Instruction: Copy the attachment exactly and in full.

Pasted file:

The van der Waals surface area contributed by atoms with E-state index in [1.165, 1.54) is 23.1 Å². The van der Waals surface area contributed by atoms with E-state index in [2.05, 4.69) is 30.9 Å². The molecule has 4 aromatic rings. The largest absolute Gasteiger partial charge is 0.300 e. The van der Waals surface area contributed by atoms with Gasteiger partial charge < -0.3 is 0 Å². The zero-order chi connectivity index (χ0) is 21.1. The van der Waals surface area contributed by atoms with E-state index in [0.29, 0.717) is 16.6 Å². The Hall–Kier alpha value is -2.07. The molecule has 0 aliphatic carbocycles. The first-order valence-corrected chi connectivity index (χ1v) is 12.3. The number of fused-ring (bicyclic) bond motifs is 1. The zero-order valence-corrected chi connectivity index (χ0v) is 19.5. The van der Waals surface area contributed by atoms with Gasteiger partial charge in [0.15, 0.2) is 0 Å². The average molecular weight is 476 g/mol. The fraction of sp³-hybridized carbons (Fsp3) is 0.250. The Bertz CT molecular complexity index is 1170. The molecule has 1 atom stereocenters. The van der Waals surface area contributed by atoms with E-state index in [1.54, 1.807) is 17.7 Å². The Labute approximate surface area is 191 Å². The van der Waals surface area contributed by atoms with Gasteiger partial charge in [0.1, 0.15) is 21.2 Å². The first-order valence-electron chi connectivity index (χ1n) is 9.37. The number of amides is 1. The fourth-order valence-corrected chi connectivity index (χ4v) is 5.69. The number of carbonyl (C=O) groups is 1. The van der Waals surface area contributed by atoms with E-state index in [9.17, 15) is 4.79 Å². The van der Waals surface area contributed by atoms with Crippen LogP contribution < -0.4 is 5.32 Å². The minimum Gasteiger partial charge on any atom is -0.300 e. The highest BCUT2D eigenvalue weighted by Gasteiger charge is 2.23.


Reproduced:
The van der Waals surface area contributed by atoms with E-state index in [1.165, 1.54) is 23.1 Å². The van der Waals surface area contributed by atoms with E-state index in [2.05, 4.69) is 30.9 Å². The molecule has 4 aromatic rings. The largest absolute Gasteiger partial charge is 0.300 e. The van der Waals surface area contributed by atoms with Gasteiger partial charge < -0.3 is 0 Å². The zero-order chi connectivity index (χ0) is 21.1. The van der Waals surface area contributed by atoms with E-state index in [0.29, 0.717) is 16.6 Å². The Hall–Kier alpha value is -2.07. The molecule has 0 aliphatic carbocycles. The first-order valence-corrected chi connectivity index (χ1v) is 12.3. The number of fused-ring (bicyclic) bond motifs is 1. The zero-order valence-corrected chi connectivity index (χ0v) is 19.5. The van der Waals surface area contributed by atoms with Gasteiger partial charge in [0.15, 0.2) is 0 Å². The average molecular weight is 476 g/mol. The fraction of sp³-hybridized carbons (Fsp3) is 0.250. The Bertz CT molecular complexity index is 1170. The molecule has 1 atom stereocenters. The van der Waals surface area contributed by atoms with E-state index in [1.54, 1.807) is 17.7 Å². The Labute approximate surface area is 191 Å². The van der Waals surface area contributed by atoms with Gasteiger partial charge in [0.1, 0.15) is 21.2 Å². The first-order valence-electron chi connectivity index (χ1n) is 9.37. The number of amides is 1. The fourth-order valence-corrected chi connectivity index (χ4v) is 5.69. The number of carbonyl (C=O) groups is 1. The van der Waals surface area contributed by atoms with E-state index in [9.17, 15) is 4.79 Å². The van der Waals surface area contributed by atoms with Crippen LogP contribution < -0.4 is 5.32 Å². The minimum Gasteiger partial charge on any atom is -0.300 e. The highest BCUT2D eigenvalue weighted by Gasteiger charge is 2.23.